WE Day: beating the scourge
In case you didn’t know, the United-Nations-initiated World Environment Day is on June 5, with India playing the host this year. It is trumpeting the theme “Beat plastic pollution” with the aim of combating the single-use plastic scourge.
Here’s the host driving home the point: “In the time it takes [Indian international cricket player] Hardik Pandya to bowl an over in a cricket match, four garbage trucks worth of plastics get dumped into the ocean.”
Someone should translate that using basketball jargon for our basketball-crazy nation.
Last week I wrote about Manila Bay as an unflushed toilet bowl, as described at a Senate hearing by lawyer and environmental activist Antonio Oposa Jr. This horrible situation was further stressed by the Inquirer’s editorial last Sunday (“Manila Bay in death throes”).
But it is not only human and animal excreta that have befouled this body of water that showcases one of the most beautiful sunsets this side of Planet Earth, this historical gateway into the heart of the so-called Pearl of the Orient. Plastics, too, have clogged the toilet bowl.
So there — some thoughts to haunt us in the run-up to WE Day.
But there are other happenings worth celebrating. Out recently is the third volume of “Philippine Native Trees: Up Close and Personal 303,” midwifed by Imelda Sarmiento (project coordinator) and which she coedited with botanist Edwino S. Fernando, Marietta R. Marciano, Angelina P. Galang, Gloria M. Angara and Leonor G. Berroya. It was published by Green Convergence. The Forest Foundation of the Philippines helped make it happen.
This 516-page (it’s thick and heavy) third volume and its two predecessors (all sold out) are treasure troves not only for botanists and tree lovers but for every Filipino who meets trees every day, takes shelter under them, finds healing through them, eats their fruits and smells their flowers, uses their wood for everyday living, plants them to enliven and preserve their surroundings, etc.
As Sarmiento wrote: “Here we are with our third edition of the book borne of a crazy idea that these complex creations that are our native trees could be understood by pedestrians, and the even crazier idea that pedestrians could write interesting pieces about them.” That explains the “up close and personal” in the title.
Her oft-repeated refrain: “The trees you might know are not ours; the trees you do not know are ours (native).”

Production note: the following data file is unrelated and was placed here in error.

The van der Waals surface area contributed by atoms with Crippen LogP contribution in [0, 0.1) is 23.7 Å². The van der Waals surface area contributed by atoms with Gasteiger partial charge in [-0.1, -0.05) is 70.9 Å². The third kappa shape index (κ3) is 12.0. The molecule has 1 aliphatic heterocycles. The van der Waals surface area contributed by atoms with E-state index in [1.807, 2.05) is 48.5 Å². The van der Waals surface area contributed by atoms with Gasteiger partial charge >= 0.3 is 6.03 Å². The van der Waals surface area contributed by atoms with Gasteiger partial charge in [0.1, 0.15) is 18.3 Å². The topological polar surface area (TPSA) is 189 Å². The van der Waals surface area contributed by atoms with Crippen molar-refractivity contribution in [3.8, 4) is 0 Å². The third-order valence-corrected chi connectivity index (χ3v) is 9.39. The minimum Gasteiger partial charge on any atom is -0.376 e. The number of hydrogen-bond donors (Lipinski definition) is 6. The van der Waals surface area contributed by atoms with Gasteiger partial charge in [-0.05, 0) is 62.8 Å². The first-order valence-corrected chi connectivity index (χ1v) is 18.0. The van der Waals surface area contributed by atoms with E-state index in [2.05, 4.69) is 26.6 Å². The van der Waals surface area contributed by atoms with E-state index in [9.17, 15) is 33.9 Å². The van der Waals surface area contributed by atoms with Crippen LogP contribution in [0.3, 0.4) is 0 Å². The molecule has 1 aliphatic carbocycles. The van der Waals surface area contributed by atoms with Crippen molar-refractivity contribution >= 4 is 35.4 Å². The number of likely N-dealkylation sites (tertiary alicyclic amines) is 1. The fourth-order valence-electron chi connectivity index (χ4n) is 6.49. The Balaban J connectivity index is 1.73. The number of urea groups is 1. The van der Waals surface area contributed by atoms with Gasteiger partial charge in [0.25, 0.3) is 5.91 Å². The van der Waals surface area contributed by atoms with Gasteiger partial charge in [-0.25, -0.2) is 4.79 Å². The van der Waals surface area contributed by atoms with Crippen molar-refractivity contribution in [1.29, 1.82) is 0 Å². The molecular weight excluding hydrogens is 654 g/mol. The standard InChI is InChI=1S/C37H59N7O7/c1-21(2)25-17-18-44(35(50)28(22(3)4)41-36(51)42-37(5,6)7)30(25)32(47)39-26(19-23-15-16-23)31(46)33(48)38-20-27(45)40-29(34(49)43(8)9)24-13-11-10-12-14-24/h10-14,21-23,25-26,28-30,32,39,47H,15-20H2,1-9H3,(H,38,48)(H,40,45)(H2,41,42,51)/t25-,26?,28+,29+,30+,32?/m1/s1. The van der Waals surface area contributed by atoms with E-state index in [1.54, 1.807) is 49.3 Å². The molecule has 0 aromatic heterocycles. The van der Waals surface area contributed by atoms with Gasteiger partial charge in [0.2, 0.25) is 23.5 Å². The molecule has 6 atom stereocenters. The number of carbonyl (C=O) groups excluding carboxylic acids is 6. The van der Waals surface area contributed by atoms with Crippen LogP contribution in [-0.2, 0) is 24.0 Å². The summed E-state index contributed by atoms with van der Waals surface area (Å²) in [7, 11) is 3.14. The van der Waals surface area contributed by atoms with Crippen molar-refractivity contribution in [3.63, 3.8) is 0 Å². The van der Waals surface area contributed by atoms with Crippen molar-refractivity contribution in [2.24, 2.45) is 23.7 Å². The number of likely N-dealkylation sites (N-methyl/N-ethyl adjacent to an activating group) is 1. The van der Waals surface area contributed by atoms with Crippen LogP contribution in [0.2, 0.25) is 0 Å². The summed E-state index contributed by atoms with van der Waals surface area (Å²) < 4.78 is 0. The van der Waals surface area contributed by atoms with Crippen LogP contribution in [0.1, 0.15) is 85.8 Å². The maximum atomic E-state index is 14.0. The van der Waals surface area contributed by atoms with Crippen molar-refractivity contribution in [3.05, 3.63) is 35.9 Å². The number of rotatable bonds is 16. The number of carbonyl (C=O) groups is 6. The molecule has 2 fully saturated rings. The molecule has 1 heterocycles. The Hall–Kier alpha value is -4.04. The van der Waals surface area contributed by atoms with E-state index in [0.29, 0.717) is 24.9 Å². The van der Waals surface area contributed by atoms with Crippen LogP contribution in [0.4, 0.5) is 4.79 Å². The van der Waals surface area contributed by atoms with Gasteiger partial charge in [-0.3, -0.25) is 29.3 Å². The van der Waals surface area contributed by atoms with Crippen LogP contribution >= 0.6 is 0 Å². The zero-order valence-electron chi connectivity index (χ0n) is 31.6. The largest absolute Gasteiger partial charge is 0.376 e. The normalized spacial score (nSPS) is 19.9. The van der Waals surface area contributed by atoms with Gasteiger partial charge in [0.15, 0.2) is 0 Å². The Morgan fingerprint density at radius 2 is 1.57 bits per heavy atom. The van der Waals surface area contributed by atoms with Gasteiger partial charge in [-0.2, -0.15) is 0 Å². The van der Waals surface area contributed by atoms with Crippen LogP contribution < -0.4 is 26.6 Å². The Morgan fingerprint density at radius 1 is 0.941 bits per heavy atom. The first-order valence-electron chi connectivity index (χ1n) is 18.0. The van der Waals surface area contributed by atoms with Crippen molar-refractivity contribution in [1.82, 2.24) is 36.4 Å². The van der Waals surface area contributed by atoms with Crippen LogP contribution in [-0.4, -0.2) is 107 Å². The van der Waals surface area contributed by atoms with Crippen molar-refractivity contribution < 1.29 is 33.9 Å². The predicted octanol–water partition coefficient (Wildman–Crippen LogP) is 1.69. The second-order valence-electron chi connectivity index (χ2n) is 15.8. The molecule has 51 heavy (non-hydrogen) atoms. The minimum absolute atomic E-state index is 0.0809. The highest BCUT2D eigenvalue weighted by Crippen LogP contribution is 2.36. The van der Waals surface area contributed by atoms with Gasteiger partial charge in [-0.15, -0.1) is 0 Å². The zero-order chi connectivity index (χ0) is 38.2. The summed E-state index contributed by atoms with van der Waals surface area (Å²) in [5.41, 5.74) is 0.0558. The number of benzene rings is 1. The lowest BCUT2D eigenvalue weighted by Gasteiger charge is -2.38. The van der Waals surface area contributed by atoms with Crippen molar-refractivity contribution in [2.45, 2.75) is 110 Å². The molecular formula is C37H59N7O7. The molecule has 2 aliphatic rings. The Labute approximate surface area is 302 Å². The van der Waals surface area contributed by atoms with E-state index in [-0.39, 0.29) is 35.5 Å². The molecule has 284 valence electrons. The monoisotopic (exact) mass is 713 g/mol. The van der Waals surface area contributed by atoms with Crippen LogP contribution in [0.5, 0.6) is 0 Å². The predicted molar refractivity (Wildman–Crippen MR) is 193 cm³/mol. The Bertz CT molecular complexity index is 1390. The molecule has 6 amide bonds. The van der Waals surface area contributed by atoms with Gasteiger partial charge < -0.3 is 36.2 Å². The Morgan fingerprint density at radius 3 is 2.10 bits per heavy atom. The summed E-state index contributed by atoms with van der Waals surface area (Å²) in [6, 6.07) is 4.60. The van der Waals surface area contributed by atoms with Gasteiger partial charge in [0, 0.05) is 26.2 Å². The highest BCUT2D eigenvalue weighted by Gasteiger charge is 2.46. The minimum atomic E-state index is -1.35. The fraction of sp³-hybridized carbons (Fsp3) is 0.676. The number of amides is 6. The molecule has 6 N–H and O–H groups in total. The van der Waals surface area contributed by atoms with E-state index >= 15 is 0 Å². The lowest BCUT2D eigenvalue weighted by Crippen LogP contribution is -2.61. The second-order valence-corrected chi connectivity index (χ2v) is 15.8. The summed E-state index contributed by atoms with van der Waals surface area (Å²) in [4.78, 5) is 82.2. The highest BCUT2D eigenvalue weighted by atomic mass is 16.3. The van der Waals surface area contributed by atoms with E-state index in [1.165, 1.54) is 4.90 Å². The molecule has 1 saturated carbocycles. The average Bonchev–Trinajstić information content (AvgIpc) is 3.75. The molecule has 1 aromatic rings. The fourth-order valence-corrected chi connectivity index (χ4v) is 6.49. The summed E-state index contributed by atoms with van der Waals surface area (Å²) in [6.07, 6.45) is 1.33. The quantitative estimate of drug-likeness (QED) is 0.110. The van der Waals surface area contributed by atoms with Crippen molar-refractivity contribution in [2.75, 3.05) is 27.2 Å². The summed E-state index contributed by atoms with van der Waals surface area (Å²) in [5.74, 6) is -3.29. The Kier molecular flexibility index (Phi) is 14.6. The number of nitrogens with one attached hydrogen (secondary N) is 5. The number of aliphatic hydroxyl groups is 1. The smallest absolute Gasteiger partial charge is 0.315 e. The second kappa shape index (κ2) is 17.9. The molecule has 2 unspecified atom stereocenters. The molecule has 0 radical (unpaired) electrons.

In all, 366 (of the 3,600 known) native trees have been featured in the three volumes, written by writers who love trees and study trees. Just as important as the essays are the scientific and native names and descriptions, their uses and other data, the colored photographs (of whole trees as well as close-ups of their amazing fruits, seeds, bark and flowers).
What a rich, green encyclopedic wilderness! Interested? Call 0905-6666117, 899-0675 (Green Convergence).
Another offering to celebrate: The Loyola School of Theology of the Ateneo de Manila University is offering a Certificate Program in Integral Ecology. It is an answer to Pope Francis’ call for “ecological conversion” and hopes to address urgent environmental issues and explores alternative perspectives and lines of action. It follows the insights of “Laudato Si,” the Pope’s encyclical on the environment, and “uses the lenses of Biblical Theology, Systematic Theology, Moral Theology and Interreligious Spirituality to reflect on the political, cultural, economic and scientific aspects of the damage we have inflicted on our common home.”
Integral Ecology can be completed in five months, from August to December 2018. Impressive faculty. Students attend three afternoon classes a week, participate in one online course, and join three field trips. For their final course requirement, students shall be guided in crafting pastoral projects relevant to their local churches, schools and communities. Integral Ecology is designed for religious, seminarians, and faith-based workers, including teachers and catechists, as well as environmental activists, who wish to take very seriously Pope Francis’ words on heeding “the cry of the earth and the cry of the poor.”
For inquiries, contact Sacred Springs: Dialogue Institute of Spirituality and Sustainability, Room 305, Loyola School of Theology, Admu, Katipunan Avenue, Loyola Heights, Quezon City. Or call 426-6430 to 35 local 3624.
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